Why focusing on ICE thermal management to reach emission regulation targets?

By Adele Dolique

Innovating conventional powertrain design

“The European automotive industry invests more than €50 billion in R&D annually, a large percentage of which goes towards fuel-efficiency technologies, to meet EU CO2 emission reduction targets thereby complying with NOx and soot standards. However, very few are likely to be able to change the makeup of their fleets fast enough to meet the immediate challenge of the 2021 EU CO₂ emission reduction targets and avoid the significant fines for missing them.” Source: The CO₂ emissions challenge: some carmakers are running late in the race to 2021 –  PA Consulting report.

Consequently, to achieve future regulations OEMs and suppliers must innovate in their conventional powertrain design and at the same time come up with competitive alternative propulsion systems as soon as possible. Nevertheless, innovation in conventional powertrains in many instances implies an increase of technology complexity while alternative technologies imply an immediate need of removing uncertainty through rapid system development.

Either way, ideally, what OEMs and suppliers would need is to equip themselves with the best engineering tools to accelerate the transformation.  That’s a challenge we at Siemens Digital Industries Software accept: we provide a set of simulation solutions to make virtual design and evaluation of new innovative idea real.

One of the specific innovation areas where OEMs and suppliers can focus on is the thermal management of the internal engine combustion systemOptimizing thermal management of an after-treatment system is really a challenge. Indeed, for maximum efficiency (and so satisfying emission rate) after-treatment systems such as catalysts require specific temperatures to operate efficiently. Using CFD simulation is a way to do a detailed thermal analysis and assess the best powertrain architecture.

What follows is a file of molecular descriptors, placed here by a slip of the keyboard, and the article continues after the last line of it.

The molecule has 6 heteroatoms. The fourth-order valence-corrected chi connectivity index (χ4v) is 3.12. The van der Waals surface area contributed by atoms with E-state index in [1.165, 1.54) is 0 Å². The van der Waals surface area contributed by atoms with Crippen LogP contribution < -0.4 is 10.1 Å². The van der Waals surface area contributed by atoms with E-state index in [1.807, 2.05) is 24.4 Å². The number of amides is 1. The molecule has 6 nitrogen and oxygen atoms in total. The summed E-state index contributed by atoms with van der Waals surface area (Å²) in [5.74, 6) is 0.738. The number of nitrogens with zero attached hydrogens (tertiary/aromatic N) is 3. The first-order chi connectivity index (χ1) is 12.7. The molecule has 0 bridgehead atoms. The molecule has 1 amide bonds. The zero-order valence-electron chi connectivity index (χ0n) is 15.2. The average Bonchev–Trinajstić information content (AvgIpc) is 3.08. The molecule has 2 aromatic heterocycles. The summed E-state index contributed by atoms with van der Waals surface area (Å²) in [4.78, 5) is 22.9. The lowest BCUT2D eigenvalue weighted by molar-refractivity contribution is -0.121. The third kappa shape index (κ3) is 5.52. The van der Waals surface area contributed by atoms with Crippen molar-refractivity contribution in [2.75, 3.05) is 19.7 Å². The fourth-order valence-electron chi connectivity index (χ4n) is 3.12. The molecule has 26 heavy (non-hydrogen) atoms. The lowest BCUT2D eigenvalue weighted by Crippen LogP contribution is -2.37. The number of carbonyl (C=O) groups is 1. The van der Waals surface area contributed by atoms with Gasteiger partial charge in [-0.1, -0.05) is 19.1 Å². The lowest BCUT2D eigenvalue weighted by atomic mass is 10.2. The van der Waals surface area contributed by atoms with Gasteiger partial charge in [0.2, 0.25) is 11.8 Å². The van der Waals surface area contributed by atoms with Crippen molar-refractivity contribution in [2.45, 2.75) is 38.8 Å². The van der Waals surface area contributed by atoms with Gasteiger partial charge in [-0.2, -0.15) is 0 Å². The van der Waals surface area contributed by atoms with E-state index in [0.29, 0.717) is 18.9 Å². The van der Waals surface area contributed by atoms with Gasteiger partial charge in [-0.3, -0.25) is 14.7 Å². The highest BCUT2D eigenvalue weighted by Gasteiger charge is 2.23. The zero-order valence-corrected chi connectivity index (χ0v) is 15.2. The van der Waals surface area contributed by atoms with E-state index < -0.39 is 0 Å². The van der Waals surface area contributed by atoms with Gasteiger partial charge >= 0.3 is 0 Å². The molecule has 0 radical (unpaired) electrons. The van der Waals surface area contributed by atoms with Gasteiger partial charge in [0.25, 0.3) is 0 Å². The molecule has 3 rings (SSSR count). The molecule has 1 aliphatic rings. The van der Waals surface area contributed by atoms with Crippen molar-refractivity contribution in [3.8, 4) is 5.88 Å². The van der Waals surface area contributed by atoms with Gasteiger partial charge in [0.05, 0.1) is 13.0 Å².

Optimizing thermal management in modern powertrains using CFD simulation

This webinar “Optimizing thermal management in modern powertrains using CFD simulation” is co-hosted by Carlo Locci – simulation powertrain application specialist. Carlo showcases how using our CFD simulation tool Simcenter STAR-CCM+ support the thermal management modeling of your engine, and introduces:

  • An innovative technique to predict the thermal interaction between the fluid film and the wall in an SCR. This technique was developed to allow for long transient runs in a Selective Catalytic Reduction (SCR),
  • The most recent developments in this field of Conjugate Heat Transfer (CHT) related to Powertrain problems,
  • Perspectives on heat production modeling for fuel cells.

If you are eager to know more about our whole Simcenter portfolio for powertrain applications listen to Warren Seeley – Simcenter Director of Powertrain- who gives the webinar introduction.

This article first appeared on the Siemens Digital Industries Software blog at